For Rachel, then, there are a number of personal blessings. For the people, Israeli and Jewish, the blessings lie elsewhere. We didn’t know 16-year-old Naftali Fraenkel. We didn’t know 16-year-old Gilad Shaar. We didn’t know 19-year-old Eyal Yifrach.
But consider the response to their disappearance and then to their deaths.
Israeli society came together as one, recognizing that these boys were all their sons. Jewish communities around the world bonded together and held memorials. There was a shared grief, just as there had been a shared hope leading up to the tragic end. There was a national sense of family; a family of the Israeli nation and a family of the global Jewish people.
Of course, the response was not entirely unified. Following the discovery of the three teenage Israeli boys’ bodies, a teenage Palestinian boy, 16-year-old Muhammed Abu Khdeir, was murdered. The police have not yet solved the case so we don’t know for certain who the guilty party is. However, if it turns out that Jews perpetrated the crime in revenge, then this is a murder that every Jew must condemn. It is wrong. It is, in every way, a sin.
Still, the reaction to loss is extremely telling. The Palestinian boy’s horrible and tragic death has been met with rioting among Palestinians and Palestinian-Israelis. It has been met by a governing body, the Palestinian Authority, that has not called for calm on the street. And we all know, as I’m sure the PA knows, that Israeli society as a whole does not relish in the murder of this innocent Palestinian boy. Israel, as a people and a government, condemn this heinous crime and will do everything it can to seek justice.
On the other hand, the terrorists who murdered the three Israeli teenagers relished in their crime. Hamas never condemned the kidnapping or the murder. Their society has sheltered the criminals responsible for the murders.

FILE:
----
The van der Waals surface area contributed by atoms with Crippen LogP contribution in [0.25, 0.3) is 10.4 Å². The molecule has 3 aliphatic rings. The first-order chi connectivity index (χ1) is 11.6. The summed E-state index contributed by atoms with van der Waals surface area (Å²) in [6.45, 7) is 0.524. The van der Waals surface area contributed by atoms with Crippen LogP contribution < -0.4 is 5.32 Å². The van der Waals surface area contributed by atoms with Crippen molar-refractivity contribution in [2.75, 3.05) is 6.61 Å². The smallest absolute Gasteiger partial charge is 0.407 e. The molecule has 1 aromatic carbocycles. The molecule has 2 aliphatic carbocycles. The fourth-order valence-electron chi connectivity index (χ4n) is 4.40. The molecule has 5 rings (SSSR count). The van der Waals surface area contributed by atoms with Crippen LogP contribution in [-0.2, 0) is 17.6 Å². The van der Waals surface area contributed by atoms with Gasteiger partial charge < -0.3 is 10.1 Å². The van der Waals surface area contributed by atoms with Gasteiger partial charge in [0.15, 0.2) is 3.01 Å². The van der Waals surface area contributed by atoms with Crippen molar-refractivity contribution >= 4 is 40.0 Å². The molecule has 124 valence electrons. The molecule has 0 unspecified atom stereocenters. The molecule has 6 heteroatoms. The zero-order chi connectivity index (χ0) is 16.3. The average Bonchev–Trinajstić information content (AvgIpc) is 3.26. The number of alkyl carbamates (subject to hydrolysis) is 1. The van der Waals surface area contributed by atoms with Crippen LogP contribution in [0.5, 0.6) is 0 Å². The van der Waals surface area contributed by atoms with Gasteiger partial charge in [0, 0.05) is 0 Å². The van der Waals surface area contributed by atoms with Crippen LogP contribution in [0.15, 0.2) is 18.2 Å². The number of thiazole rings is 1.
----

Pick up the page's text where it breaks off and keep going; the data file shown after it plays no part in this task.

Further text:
At Bir Zeit University near Ramallah, students handed out sweets at the campus entrance to celebrate the kidnapping. In fact this took place in various Palestinian towns.
There has also been a disturbing amount of support for the kidnapping of the boys on social media. One of the big campaigns was the “Three Schalits” which included a Facebook page featuring various people joyfully and triumphantly displaying the three-fingered symbol.
Let us not forget that these terrorists and their supporters have a larger goal. They seek to destroy our hope. They seek to destroy our belief in the Zionist enterprise. This is how they seek to curse us.
But just as Balak sought to curse us but could not, these terrorists and their supporters cannot curse us. Yes, we can be hurt. Yes, we can suffer tragedy. But we do not stop living. We do not stop seeking justice. We do not stop looking for the good inside ourselves. We do not stop using our successes and our failures to better ourselves as a people.
There is a significant event that took place following the murder of these Israeli teenagers. Following the eulogies, Naftali Fraenkel’s father and brother were at the podium. His mother, Rachel Fraenkel, joined them and they recited Kaddish together. Remember, these are Orthodox Israelis. Women are not heard saying Kaddish. Never. 8 Certainly not in the presence of leading Orthodox rabbis.
And you know what was more remarkable? Everyone responded “Amen”. Everyone.
Like Balak, these terrorists wanted to curse us. They caused a great deal of pain, no doubt. But ultimately they failed. For the people of Israel remain blessed. Balak sought to curse us but instead of a curse the seer Balaam said: “A star rises from Jacob… Israel is triumphant.” (Numbers 24:17)
In the wake of such tragedy, may we never stop believing that we are blessed. May we continue to come together as a global family. May we continue to evolve and see beyond our petty differences in times of need. May we recall the words Rachel Fraenkel who said, “There is no senseless act of love and charity. A good act stands on its own.”
In that vein, may we recall the words of the prophet Micah who, in today’s Haftarah, said: “What the Lord requires of you: Only to do justice and to love goodness, and to walk modestly with your God.” May we seek justice – true justice for all. May we love goodness. May we remember Naftali Fraenkel, Gilad Shaar, and Eyal Yifrach, and remember that they are just like us and that we are just like them – God’s children.